So, everybody should own it, but not everybody should become an expert and going pound the payment trying to find deals, turning it into your job. Do the stuff that you love. One of the things I love to teach my students now is don’t focus on the money, focus on what makes you happy and what lights you up and what’s fulfilling to you, and do that stuff every day.
I’m not saying don’t focus on money. Make sure you can support your lifestyle and put systems in place and build something that feeds you while you’re doing these things, but that’s why I like volunteering, because it makes me happy. My currency went from money to, I measure things in terms of happiness. What makes me happy? And giving back makes me really happy, and spending time with my grandson makes me happy.
Chasing all those material things like I used to when I was younger, that doesn’t light me up at all anymore. I learned that the hard way.
Josh Felber: Definitely. And I know one thing from what we talked about previously, do you focus mostly on the single family homes, instead of multi-unit properties and things?
Mike Wolf: I do and I’ve done both. I’ve had apartments in the past, and there’s nothing wrong with apartments. You can do quite well with them, but everybody I know who does apartments, that’s become their job, their career. So, I don’t recommend that for most people unless you’re starting off with a pretty large sum of cash.
I love having single family homes. Warren Buffett as a matter of fact, he went on CNBC not too many years ago, and said if he had the man power, he’d buy several hundred thousand single family homes. And there’s good reason for that. That’s where that got hit the hardest in the recession in the United States. Some of the markets have come back, but if you look at some of the markets that haven’t come back yet, that’s where the big profits are going to be.
The other thing is, if you had a 100 unit apartment building, let’s say you have to go and put on a wedding for your daughter or something. Well, now you have to sell the entire thing to get money. If you have 100 single family homes, you can sell one and keep the other 99 and have them still working for you.
So, I think the big thing is that’s where the big appreciation is going to be in the next number of years. That’s where the biggest money is, and two, it’s easiest to delegate. It’s easiest to get other people to do all the work for you and when things go wrong, if you have 100 properties and you need a new roof on one, you’re going to be fine. If your 100 unit apartment building needs a roof, you better have a lot of money in reserve.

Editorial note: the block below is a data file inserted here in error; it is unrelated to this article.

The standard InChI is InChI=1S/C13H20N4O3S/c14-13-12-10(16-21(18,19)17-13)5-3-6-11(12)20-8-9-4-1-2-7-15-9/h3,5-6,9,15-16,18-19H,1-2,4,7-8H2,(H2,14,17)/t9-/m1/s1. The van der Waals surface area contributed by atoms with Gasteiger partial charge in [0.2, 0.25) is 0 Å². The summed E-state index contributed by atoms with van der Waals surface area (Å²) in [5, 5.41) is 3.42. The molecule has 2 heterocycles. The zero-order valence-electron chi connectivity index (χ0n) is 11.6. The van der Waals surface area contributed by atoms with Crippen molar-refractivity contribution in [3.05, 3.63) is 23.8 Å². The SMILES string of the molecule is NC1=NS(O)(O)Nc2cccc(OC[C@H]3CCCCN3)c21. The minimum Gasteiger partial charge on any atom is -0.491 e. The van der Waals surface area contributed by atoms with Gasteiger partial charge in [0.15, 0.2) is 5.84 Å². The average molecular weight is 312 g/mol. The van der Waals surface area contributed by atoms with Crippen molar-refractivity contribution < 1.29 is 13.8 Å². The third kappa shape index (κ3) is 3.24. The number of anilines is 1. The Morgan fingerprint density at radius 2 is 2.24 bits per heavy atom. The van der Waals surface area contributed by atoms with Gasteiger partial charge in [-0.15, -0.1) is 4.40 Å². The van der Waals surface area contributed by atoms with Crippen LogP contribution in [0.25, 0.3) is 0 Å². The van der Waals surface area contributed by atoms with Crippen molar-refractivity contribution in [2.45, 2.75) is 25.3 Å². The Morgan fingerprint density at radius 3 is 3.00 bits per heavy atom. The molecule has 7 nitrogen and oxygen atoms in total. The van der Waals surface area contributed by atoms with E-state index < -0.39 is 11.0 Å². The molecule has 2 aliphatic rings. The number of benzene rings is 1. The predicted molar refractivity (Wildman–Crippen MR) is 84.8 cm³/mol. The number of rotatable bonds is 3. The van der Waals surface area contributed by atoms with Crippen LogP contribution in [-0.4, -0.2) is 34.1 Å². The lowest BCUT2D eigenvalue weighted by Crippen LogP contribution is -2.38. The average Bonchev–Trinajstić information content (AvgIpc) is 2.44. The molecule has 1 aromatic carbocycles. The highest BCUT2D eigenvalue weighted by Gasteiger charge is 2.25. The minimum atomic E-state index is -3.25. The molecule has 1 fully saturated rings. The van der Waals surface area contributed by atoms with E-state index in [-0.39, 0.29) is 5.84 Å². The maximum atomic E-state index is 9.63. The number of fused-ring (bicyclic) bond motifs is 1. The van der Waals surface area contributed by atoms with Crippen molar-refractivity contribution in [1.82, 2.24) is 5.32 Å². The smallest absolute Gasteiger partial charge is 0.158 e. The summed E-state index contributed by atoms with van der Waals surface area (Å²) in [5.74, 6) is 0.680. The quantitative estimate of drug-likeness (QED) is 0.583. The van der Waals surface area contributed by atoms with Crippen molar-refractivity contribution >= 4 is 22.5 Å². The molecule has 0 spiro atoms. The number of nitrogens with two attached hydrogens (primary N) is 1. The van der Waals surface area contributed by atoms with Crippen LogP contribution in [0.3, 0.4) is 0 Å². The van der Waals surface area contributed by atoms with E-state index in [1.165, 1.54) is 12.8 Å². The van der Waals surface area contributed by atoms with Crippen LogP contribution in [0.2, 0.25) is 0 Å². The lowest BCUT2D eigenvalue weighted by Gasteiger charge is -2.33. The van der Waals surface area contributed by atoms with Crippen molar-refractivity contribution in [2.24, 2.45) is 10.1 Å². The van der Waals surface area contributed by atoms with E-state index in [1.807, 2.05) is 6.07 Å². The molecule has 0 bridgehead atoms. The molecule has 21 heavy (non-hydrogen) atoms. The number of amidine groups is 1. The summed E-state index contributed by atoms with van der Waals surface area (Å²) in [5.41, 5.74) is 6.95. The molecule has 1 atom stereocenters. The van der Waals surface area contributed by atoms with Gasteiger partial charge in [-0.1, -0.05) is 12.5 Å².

So, it’s a much different animal where you kind of have all your eggs in one basket. There are ways, absolutely, to do well with it, but unless you’re a professional at doing them, I wouldn’t start with that, I’ll put it that way.
Josh Felber: Okay. And along your journey, what was probably one of the biggest challenges you ran into? I know you lost the passion you were talking about earlier and everything, but what was one of those largest challenges that you didn’t know if you were going to be able to continue with this, whether it was financially, emotionally, mentally, whatever it may be, and then how’d you kind of overcome all that?
Mike Wolf: Right, yeah, I think the biggest challenge for me, like I said, I think entrepreneurs are visionaries and we get these little downloads into our brain, and it’s also off running and it’s our baby. One of the challenges is, we tend to be control freaks and we have a very hard time, if this is your baby, you can’t just hand off your baby to anybody, and so one of the challenges, is I just felt like I needed to do everything myself, because I thought if I hire somebody, they’re can’t possibly do it as well as I can.
I think there’s three phases of being an entrepreneur. The first phase is the solopreneur, where you do absolutely everything in your business, and we don’t delegate a single thing. The second phase is where you get to the point where I did, where all of a sudden, you just can’t handle anymore. You can’t go anymore unless you start to get other people in the business.
So, for me, I went from [inaudible 00:26:16] only in my own backyard, which was up in Canada at the time, and then I started to find some opportunities in Las Vegas. That was my second market, and I couldn’t collect rent in two cities at the same time, so I was forced to hire somebody to manage my properties in Vegas, and the main reason I want them to manage my properties, is you pay a property manager typically 10%, and I thought, “Why am I giving them 10%? I can just do this myself.”
So, what I started to realize is my property manager in Las Vegas, he was collecting a lot more rent at the end of the month than I was, because I’m a very heart centered type of entrepreneur. So, if a tenant says, “Hey, Mike, I don’t get paid until Friday, could you hold off?”
No problem. Whatever. We’ll wait until Friday. Well, they’re testing the waters. The first month, they might be a few days late, then the next month, they’re going to be a few weeks late. Before you know it, they’re a month or two behind, and then you have to evict them. By time you actually get your rent, it’s five or six months later.
So, anyway, the second phase is where you reluctantly hire somebody because you have to but micro-manage them to death. My property manager in Las Vegas, I told him I need to know everything that’s going on with my properties. And so he would call me, saying, “The fridge is broken at 123 Main Street. What should I do?” He knew what to do, but I forced him to call me. So, I was micromanaging him to death, and not once did I ever say, “Oh, don’t [inaudible 00:27:38] the fridge.” It’s hard to say an answer.
“See what it costs to replace it, if it’s more than a certain amount, then just put a new on in there.” I started to realize I’m giving him this, he’s calling me for these things, he knows exactly what he needs to do, yet I’m trying to tell him how to do his job.